After Sound considers contemporary art practices that reconceive music beyond the limitation of sound. This book is called After Sound because music and sound are, in Barrett's account, different entities. While musicology and sound art theory alike typically equate music with pure instrumental sound, or absolute music, Barrett posits music as an expanded field of artistic practice encompassing a range of different media and symbolic relationships. The works discussed in After Sound thus use performance, text scores, musical automata, video, social practice, and installation while they articulate a novel aesthetic space for a radically engaged musical practice. Coining the term "critical music," this book examines a diverse collection of art projects which intervene into specific political and philosophical conflicts by exploring music's unique historical forms. Through a series of intimate studies of artworks surveyed from the visual and performing arts of the past ten years-Pussy Riot, Ultra-red, Hong-Kai Wang, Peter Ablinger, Pauline Boudry and Renate Lorenz, and others-After Sound offers a significant revision to the way we think about music.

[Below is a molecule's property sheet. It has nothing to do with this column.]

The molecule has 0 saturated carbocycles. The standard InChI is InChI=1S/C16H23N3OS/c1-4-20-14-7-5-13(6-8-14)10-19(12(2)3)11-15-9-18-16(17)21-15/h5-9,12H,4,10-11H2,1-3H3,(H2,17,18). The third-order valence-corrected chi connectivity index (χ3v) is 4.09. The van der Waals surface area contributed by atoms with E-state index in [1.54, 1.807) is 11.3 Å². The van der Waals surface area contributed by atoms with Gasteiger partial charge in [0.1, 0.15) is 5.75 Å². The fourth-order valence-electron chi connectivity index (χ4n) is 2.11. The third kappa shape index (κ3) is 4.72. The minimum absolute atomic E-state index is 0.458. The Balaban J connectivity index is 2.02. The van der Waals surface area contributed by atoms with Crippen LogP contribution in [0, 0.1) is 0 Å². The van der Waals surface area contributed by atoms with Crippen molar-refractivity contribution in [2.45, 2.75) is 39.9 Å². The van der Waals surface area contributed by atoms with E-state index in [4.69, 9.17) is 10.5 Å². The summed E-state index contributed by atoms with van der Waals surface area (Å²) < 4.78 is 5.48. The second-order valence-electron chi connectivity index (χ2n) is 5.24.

The book as a whole offers a way out of one of the most vexing deadlocks of contemporary cultural criticism: the choice between a sound art effectively divorced from the formal-historical coordinates of musical practice and the hermetic music that dominates new music circles today.